It is essential to use riding reins, no matter what kind of riding you do. They help give your horse subtle signals, cues and commands. The right assortment of reins, such as barrel reins, contest reins, and roping reins maintain better control the actions and movements of your horse. Horse reins provide reliable secondary assistance for guiding and controlling your horse’s movements. Split reins consist of two separate reins that attach to the bit. The roper reins use on long continuous rein that attaches to both the ends of the bit.
Western riders prefer the western style of rein depending on the specific activity they ride in. Certain types of reins must be used for particular events. So, reins made for use in speed games shouldn’t be used in pleasure or equitation class.
How to choose a set of Reins for the first time
If you are a beginner, you will want reins that are easy to handle because, for the first time, you don’t know what exactly to do with your hands. So, we recommend closed reins, similar to English style reins. If you lose a rein, it won’t fall to the ground, but drape over the horse’s neck or withers. Closed reins can be one long strap, or they may have a buckle in the middle, as in English style rein.
Barrel reins are created of rope, webbing or nylon braid
They are quite short and make it more difficult for you to hold your hand in the right place for pleasure riding. Barrel-riders keep their reins further up the horse’s neck, in contrast, pleasure riders, so long reins end up dangling. The shorter length could make it difficult to hold the reins comfortable if you ride a horse that can be direct reined.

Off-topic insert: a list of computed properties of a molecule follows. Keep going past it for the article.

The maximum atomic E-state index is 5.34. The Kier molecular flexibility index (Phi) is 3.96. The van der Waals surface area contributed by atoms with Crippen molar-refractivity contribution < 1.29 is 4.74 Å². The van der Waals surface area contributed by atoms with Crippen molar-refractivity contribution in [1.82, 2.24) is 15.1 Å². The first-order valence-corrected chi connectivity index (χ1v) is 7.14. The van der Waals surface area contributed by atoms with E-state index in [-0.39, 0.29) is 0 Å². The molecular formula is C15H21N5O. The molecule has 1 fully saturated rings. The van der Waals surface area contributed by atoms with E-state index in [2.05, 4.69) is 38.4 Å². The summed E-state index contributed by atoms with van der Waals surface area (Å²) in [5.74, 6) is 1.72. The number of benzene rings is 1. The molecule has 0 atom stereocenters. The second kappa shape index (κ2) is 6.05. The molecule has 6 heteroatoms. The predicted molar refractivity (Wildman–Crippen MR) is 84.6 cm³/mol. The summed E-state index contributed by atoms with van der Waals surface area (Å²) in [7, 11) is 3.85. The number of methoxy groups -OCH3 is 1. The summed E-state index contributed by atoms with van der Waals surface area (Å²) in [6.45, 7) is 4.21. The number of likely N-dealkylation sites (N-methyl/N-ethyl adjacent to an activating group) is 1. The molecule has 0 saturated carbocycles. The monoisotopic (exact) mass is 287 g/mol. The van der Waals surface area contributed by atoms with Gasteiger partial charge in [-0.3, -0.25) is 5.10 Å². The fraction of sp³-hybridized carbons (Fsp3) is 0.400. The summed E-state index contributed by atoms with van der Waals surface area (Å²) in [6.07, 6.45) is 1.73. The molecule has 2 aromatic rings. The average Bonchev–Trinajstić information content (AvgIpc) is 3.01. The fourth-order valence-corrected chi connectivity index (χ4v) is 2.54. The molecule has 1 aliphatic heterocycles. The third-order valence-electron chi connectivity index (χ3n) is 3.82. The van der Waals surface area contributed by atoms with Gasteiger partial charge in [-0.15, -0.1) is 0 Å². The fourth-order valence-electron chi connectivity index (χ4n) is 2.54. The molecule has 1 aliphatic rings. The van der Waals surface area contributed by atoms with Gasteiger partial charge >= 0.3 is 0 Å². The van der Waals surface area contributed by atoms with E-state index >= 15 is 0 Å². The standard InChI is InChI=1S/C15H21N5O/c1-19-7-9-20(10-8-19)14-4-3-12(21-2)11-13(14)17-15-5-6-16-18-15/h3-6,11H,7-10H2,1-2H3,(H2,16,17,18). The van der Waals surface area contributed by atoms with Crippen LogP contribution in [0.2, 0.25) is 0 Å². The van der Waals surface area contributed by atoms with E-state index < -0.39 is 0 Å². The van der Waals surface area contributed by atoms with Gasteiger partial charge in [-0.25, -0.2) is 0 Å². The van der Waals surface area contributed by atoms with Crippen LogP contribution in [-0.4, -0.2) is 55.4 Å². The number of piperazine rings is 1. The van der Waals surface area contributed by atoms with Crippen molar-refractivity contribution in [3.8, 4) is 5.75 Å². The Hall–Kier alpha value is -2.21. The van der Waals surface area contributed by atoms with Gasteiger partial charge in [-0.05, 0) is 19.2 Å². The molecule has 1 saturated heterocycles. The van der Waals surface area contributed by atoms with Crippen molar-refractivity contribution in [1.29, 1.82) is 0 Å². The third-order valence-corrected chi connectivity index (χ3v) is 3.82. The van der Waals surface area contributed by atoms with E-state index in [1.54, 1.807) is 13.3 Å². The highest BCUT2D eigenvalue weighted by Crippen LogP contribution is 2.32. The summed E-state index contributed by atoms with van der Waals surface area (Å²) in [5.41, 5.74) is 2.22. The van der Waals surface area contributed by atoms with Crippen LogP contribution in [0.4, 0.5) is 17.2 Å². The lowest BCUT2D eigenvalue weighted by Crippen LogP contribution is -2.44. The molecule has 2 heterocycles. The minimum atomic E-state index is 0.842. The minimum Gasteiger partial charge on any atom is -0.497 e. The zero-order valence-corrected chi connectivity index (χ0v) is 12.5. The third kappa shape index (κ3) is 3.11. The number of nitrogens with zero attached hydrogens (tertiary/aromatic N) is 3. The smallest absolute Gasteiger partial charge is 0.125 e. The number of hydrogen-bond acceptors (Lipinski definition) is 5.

Different Kinds of Closed Reins
There are many different closed reins. Western riders prefer western reins, because they have weight, in contrast, English reins. Flat or round braided and knotted leather are popular. The texture of these reins enables beginners to hold their grip. The reins don’t slide through their hands quite as quickly. Many western riders like rope, webbing or other material that has a bit of weight, but is still comfortable in the rider’s hands. Braided nylon and rope are also popular because they’re braided or twisted. They have a better weight than a flat biothane or nylon rain, and they are quite comfortable to hold. These reins can be bought in almost any color or combination of colors that appeal to you, and they are easy to maintain, unlike leather reins that need regular cleaning and conditioning, dunking in water every so often keeps them clean.
They also don’t get slippery like leather does if you’re caught in the rain, and then get stiff and need reconditioning once they dry. Some rope reins are quite thick. Try holding reins in the tack store to see if they’re too much of a handful. Rope reins can be more careful in the winter time when leather or biomethane reins can feel cold and stiff. Western riders like open-ended reins and the way they are held is a bit different than the way closed reins can be held. You should try them out when you are feeling confident. Only experience will help you choose the best reins for you.
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